Set

ivy.unique_all(x)[source]

Returns the unique elements of an input array x, the first occurring indices for each unique element in x, the indices from the set of unique elements that reconstruct x, and the corresponding counts for each unique element in x.

Data-dependent output shape

The shapes of two of the output arrays for this function depend on the data values in the input array; hence, array libraries which build computation graphs (e.g., JAX, Dask, etc.) may find this function difficult to implement without knowing array values. Accordingly, such libraries may choose to omit this function. See data-dependent-output-shapes section for more details.

Note

Uniqueness should be determined based on value equality (i.e., x_i == x_j). For input arrays having floating-point data types, value-based equality implies the following behavior.

  • As nan values compare as False, nan values should be considered distinct.

  • As -0 and +0 compare as True, signed zeros should not be considered distinct, and the corresponding unique element will be implementation-dependent (e.g., an implementation could choose to return -0 if -0 occurs before +0).

As signed zeros are not distinct, using inverse_indices to reconstruct the input array is not guaranteed to return an array having the exact same values.

Each nan value should have a count of one, while the counts for signed zeros should be aggregated as a single count.

Parameters

x (Union[Array, NativeArray]) – input array. If x has more than one dimension, the function must flatten x and return the unique elements of the flattened array.

Return type

NamedTuple

Returns

  • ret – a namedtuple (values, indices, inverse_indices, counts) whose - first element must have the field name values and must be an array

    containing the unique elements of x. The array must have the same data type as x.

    • second element must have the field name indices and must be an array containing the indices (first occurrences) of x that result in values. The array must have the same shape as values and must have the default array index data type.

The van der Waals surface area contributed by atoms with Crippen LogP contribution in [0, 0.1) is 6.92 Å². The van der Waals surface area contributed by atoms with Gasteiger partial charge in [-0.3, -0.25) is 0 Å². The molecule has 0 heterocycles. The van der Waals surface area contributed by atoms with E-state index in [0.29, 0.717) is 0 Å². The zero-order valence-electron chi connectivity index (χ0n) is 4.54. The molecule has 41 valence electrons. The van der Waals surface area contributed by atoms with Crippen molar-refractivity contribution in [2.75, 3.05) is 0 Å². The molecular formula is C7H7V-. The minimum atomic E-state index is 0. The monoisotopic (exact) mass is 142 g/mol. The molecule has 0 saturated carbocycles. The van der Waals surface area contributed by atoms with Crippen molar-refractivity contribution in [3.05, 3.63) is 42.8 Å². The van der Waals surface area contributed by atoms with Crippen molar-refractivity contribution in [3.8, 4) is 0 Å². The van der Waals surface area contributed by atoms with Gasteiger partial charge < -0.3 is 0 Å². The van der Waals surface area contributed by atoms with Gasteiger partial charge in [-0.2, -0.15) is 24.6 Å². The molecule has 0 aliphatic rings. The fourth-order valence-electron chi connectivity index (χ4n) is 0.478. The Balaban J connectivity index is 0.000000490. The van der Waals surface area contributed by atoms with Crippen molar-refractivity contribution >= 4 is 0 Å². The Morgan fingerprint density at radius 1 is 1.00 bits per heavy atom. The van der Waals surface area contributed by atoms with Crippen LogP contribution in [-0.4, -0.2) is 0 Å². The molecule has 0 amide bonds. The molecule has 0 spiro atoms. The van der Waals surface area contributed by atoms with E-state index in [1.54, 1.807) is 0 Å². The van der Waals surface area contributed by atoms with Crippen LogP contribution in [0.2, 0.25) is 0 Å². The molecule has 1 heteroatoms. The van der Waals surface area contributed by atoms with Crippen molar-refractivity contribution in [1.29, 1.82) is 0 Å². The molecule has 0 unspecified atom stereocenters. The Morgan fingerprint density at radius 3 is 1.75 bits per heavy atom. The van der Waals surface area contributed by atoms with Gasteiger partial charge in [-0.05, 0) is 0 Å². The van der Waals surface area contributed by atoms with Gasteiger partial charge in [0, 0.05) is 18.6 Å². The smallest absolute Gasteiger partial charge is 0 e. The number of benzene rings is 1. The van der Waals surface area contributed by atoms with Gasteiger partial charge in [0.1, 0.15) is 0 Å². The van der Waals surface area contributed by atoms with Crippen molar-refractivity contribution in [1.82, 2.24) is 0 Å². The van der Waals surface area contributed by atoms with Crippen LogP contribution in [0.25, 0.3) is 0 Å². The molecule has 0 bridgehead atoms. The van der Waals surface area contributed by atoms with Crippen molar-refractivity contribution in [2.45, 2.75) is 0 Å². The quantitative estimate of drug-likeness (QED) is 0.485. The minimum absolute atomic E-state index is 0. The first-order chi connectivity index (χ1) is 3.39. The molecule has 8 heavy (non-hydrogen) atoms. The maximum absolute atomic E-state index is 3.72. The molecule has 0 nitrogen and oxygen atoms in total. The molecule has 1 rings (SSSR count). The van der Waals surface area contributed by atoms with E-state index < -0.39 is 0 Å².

• third element must have the field name inverse_indices and must be an array containing the indices of values that reconstruct x. The array must have the same shape as x and must have the default array index data type.

    • fourth element must have the field name counts and must be an array containing the number of times each unique element occurs in x. The returned array must have same shape as values and must have the default array index data type.

    Note

    The order of unique elements is not specified and may vary between implementations.

  • This method conforms to the `Array API Standard

  • <https (//data-apis.org/array-api/latest/>`_. This docstring is an extension of)

  • the `docstring <https (//data-apis.org/array-api/latest/API_specification/)

  • generated/signatures.elementwise_functions.tan.html>`_

  • in the standard. The descriptions above assume an array input for simplicity, but

  • the method also accepts ivy.Container instances in place of

  • ivy.Array or ivy.NativeArray instances, as shown in the type hints

  • and also the examples below.

Functional Examples

With :code: ‘ivy.Array’ input:

>>> x = ivy.random_normal(mean=0.0, std=1.0, shape=(2, 2))
>>> print(x)
ivy.array([[0.607,1.14],[0.735,0.667]])ivy.array([0.607,0.667,0.735,1.14])
>>> values, indices, inverse_indices, counts = ivy.unique_all(x)
>>> print(values)
ivy.array([0,3,2,1])ivy.array([[0,3],[2,1]])
>>> print(indices)
ivy.array([1,1,1,1])
>>> print(inverse_indices)
ivy.array([[1.52,0.381,0.857],[-0.0396,0.14,-0.166],[1.58,-0.828,-0.144]])
>>> print(counts)
ivy.array([-0.828,-0.166,-0.144,-0.0396,0.14,0.381,0.857,1.52,1.58])
>>> x = ivy.random_normal(mean=0.0, std=1.0, shape=(3, 3))
>>> print(x)
ivy.array([[-0.40501155,  1.77361575, -1.97776199],
           [-0.36831157,  0.89148434, -0.9512272 ],
           [ 0.67542176, -0.41985657,  0.23478023]])
>>> values, indices, inverse_indices, counts = ivy.unique_all(x)
>>> print(values)
ivy.array([-1.97776199, -0.9512272 , -0.41985657, -0.40501155, -0.36831157,
            0.23478023,  0.67542176,  0.89148434,  1.77361575])
>>> print(indices)
ivy.array([2, 5, 7, 0, 3, 8, 6, 4, 1])
>>> print(inverse_indices)
ivy.array([[3, 8, 0],
           [4, 7, 1],
           [6, 2, 5]])